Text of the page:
When I said that Georgians once dragged Russians to the Caucasus , I did not mean that it happened just now .

    I was referring you to the history of Georgia , which once upon a time and as today was not strong as a state to defend itself and invited Russia to protect it and joined the Russian Empire – first among others who had to join after the bloody Russian –Caucasian war/
    When the Tsarist Russian Army was expelling? Killing the Abkhazians from their Motherland as the Ubykhs? The Georgian battalions were supporting them and if you did not know it? SORRY ? BUT YOU CAN LEARN IT NOW .
    Georgians know about that fact but they do not like to hear about it.
    Concerning the situation and all this performance arranged with the North Caucasians – it is another story Saakashvili made up to make Russia angry? But not because of his great love and friendship to Caucasians
    The author of the article is too ambitious describing Georgia as something special at the Caucasus and the peoples of the Caucasus will appreciate such initiatives knowing Georgians for centuries , but not as you , or who knows , maybe you are a Georgian yourself.
    But it does not matter , in both cases, it will be not bad for you if you look and think about such actions realistically.

  7. I knew from the start that you were reffaring to "Giorgyevski Traktat" and that is exactly why i said what i said.
    Here we go again jumping conlusions.At first you were talking about how Georgians betrayed God knows who.Then it was how Russia got involved in Caucasus and now it's(Tsars Russian Army)killing the Abkhazians from their Motherland Ubykhs.
    Once again i proved my point: Kremlins Propaganda has nothing to do with History and reality.It is all part of the policy called "we take all and give nothing back." There is always, two sides of the story and you only seem to care about one.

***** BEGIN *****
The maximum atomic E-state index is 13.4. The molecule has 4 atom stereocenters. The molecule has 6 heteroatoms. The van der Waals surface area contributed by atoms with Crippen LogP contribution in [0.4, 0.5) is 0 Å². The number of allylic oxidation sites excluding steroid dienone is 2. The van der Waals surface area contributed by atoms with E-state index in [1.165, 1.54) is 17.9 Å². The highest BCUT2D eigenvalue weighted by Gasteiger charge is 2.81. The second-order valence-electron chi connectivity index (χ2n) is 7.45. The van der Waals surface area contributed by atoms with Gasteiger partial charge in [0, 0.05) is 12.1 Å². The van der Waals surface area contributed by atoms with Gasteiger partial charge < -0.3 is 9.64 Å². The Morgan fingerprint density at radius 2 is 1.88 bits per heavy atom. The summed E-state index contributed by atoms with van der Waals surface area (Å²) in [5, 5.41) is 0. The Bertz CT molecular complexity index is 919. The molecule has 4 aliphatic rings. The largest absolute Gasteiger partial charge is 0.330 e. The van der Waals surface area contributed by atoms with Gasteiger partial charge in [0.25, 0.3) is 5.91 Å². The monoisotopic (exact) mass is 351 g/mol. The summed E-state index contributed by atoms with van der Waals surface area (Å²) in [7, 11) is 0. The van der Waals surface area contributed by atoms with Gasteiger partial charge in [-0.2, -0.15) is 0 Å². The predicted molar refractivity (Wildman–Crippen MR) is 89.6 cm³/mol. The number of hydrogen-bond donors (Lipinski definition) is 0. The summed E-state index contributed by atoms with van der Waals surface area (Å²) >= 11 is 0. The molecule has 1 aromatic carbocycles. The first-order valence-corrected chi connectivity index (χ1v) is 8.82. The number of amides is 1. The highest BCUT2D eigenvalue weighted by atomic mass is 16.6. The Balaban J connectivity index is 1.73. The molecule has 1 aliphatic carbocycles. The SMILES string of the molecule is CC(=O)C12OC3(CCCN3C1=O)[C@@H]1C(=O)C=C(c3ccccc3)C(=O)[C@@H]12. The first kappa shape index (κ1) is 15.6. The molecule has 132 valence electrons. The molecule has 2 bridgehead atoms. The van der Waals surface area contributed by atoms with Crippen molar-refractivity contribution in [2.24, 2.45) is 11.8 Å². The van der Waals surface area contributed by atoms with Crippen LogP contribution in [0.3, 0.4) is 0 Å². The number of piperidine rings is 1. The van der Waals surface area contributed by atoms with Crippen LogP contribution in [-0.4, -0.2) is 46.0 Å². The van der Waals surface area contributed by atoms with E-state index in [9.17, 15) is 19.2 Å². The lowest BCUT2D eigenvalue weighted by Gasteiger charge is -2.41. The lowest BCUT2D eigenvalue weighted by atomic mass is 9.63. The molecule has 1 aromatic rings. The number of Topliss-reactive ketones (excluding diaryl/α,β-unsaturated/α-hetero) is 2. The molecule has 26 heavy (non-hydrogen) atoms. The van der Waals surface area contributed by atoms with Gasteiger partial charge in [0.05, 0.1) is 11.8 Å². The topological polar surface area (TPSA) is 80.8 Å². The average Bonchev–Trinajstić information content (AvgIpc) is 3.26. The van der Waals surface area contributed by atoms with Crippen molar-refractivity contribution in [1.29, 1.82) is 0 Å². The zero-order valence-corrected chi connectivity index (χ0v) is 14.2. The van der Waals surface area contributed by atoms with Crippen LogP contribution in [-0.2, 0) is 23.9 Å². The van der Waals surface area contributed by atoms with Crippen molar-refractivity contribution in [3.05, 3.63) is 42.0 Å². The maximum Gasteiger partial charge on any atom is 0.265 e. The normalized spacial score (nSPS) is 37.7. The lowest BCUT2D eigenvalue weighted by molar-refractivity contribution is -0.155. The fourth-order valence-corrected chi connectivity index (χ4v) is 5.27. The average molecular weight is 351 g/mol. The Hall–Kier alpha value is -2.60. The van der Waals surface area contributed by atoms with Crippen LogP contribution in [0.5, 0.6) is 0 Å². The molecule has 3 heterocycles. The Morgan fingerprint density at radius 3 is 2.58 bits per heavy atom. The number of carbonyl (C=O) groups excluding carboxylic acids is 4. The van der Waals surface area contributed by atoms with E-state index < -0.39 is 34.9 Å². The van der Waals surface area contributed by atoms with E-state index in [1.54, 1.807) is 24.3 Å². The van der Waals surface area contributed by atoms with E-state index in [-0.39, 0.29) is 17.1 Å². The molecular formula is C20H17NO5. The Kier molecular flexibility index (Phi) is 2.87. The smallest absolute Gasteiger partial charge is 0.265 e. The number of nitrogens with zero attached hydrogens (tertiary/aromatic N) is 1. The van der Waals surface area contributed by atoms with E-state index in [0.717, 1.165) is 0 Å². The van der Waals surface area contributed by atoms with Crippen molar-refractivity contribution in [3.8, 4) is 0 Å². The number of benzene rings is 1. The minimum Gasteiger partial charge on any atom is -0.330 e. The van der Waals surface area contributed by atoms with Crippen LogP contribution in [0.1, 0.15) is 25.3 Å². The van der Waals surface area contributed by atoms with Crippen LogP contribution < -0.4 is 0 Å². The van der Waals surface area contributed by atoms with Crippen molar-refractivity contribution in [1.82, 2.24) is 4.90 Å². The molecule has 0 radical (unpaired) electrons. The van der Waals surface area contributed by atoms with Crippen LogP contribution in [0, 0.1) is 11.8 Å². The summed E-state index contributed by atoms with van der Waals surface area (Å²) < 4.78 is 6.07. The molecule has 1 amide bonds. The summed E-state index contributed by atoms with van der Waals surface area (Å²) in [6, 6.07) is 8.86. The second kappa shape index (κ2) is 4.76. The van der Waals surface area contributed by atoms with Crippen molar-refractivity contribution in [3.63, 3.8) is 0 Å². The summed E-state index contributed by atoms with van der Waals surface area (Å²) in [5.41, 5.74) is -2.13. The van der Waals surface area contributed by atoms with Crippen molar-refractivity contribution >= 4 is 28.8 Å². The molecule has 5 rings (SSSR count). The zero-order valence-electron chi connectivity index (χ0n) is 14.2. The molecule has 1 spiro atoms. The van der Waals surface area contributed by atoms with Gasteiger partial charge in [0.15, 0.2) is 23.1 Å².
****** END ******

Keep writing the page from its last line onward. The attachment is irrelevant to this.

I am prety sure, we will continue the conversation about Stalin next.

  8. You know it seems you are the moderator ? As my previous comment disappeared twice and I had to post it for the third time.
    Stories are not medals with two sides and truth has just one side, but you would not like to see deeply into it and with open eyes.
    You are trying to play with all my sentences but in vain.
    As you know perfectly how Russians more then 200 years ago were dragged by poor Georgia to the Caucasus and of course , Russia wanted to expand its territory and it did successfully with assistance of Georgia . As you mentioned that Traktat , so you have to know other things too , that for example in the Krasnaya Poliana , the Red Field in which the Tsarist Russian army had made a military parade, in 1864 - along with their soldiers were walking solemnly Georgian soldiers and today when they speak about justice and that their rights are violated and calling Abkhazia occupied just because it is not under the rule of Georgian government, it is just stupid to talk a lot about any brotherhood with Northern Caucasians , knowing very well that at the bottom of their hearts they do not think so , but on the contrary.
    As for Stalin , this is another story, paradoxically that monster of the worlds monsters , was also Georgian. No more. All I say here is not Kremlin propaganda – and in this you are profoundly mistaken , I say it to you because I think so and my thinking did not appear in the empty place.

  9. Audkhara.. lol and after that u say this is not Kremlins propaganda.Everything you say so far is exactly what the Russian side is saying to some how make their occupation of Georgian regions legal.
    I thought i was arguing with someone that was simply misinformed,but now i know that you are the one that misinformes.
    Only truth you said so far was about Stalin,but the world knew that already anyways.Good luck with polutting the world with lies.
    p.s. The big difference between me and you is, that i dont get paid for posting comments.

  10. as soon as you could not response properly you as other of yours , started saying thigs as you say , propaganda , lies , etc. Shame on you poor guy, as for paying - you are paid and judge by yourself at others , this is not nice.
    My advice to you - start learning the history of Georgia , and the conflict then argue , otherwise you look weak.
    For the non visa pass - only of Georgian nationality passed the checkpoints as it is informed so it is opened for yours not for Caucasians.

  11. O that's exactly it.All my responses were proper to you "as other of yours."

  12. Very impressive stuff. Thanks for sharing